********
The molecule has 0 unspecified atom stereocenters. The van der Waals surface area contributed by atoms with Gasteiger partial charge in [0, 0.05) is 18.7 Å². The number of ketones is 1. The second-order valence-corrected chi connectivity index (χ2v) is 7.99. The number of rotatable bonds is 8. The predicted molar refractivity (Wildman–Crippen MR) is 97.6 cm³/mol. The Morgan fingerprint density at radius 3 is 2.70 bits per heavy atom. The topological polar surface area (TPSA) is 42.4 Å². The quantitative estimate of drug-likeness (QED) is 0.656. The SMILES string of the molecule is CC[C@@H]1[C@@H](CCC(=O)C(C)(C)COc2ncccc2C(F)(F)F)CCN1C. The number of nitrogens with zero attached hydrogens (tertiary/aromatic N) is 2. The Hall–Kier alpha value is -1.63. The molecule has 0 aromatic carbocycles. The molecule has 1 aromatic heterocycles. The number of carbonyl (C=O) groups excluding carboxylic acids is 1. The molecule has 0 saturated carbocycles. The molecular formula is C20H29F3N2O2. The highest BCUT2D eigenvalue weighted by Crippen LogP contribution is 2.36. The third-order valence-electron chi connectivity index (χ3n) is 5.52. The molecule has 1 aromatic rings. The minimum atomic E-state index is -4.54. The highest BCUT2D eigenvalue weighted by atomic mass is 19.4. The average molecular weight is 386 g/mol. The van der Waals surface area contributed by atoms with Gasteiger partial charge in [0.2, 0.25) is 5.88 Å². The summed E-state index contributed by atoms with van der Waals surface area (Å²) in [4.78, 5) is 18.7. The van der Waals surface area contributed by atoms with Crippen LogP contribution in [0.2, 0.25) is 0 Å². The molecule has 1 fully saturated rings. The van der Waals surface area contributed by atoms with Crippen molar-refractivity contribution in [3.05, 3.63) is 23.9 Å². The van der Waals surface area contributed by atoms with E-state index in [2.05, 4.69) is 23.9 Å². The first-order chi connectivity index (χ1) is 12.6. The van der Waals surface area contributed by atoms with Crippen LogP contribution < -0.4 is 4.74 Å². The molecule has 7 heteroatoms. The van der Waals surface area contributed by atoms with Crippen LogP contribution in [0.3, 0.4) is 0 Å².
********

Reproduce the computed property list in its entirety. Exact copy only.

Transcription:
The molecule has 0 unspecified atom stereocenters. The van der Waals surface area contributed by atoms with Gasteiger partial charge in [0, 0.05) is 18.7 Å². The number of ketones is 1. The second-order valence-corrected chi connectivity index (χ2v) is 7.99. The number of rotatable bonds is 8. The predicted molar refractivity (Wildman–Crippen MR) is 97.6 cm³/mol. The Morgan fingerprint density at radius 3 is 2.70 bits per heavy atom. The topological polar surface area (TPSA) is 42.4 Å². The quantitative estimate of drug-likeness (QED) is 0.656. The SMILES string of the molecule is CC[C@@H]1[C@@H](CCC(=O)C(C)(C)COc2ncccc2C(F)(F)F)CCN1C. The number of nitrogens with zero attached hydrogens (tertiary/aromatic N) is 2. The Hall–Kier alpha value is -1.63. The molecule has 0 aromatic carbocycles. The molecule has 1 aromatic heterocycles. The number of carbonyl (C=O) groups excluding carboxylic acids is 1. The molecule has 0 saturated carbocycles. The molecular formula is C20H29F3N2O2. The highest BCUT2D eigenvalue weighted by Crippen LogP contribution is 2.36. The third-order valence-electron chi connectivity index (χ3n) is 5.52. The molecule has 1 aromatic rings. The minimum atomic E-state index is -4.54. The highest BCUT2D eigenvalue weighted by atomic mass is 19.4. The average molecular weight is 386 g/mol. The van der Waals surface area contributed by atoms with Gasteiger partial charge in [0.2, 0.25) is 5.88 Å². The summed E-state index contributed by atoms with van der Waals surface area (Å²) in [4.78, 5) is 18.7. The van der Waals surface area contributed by atoms with Crippen LogP contribution in [0.2, 0.25) is 0 Å². The molecule has 1 fully saturated rings. The van der Waals surface area contributed by atoms with Crippen molar-refractivity contribution in [3.05, 3.63) is 23.9 Å². The van der Waals surface area contributed by atoms with E-state index in [2.05, 4.69) is 23.9 Å². The first-order chi connectivity index (χ1) is 12.6. The van der Waals surface area contributed by atoms with Crippen LogP contribution < -0.4 is 4.74 Å². The molecule has 7 heteroatoms. The van der Waals surface area contributed by atoms with Crippen LogP contribution in [0.3, 0.4) is 0 Å².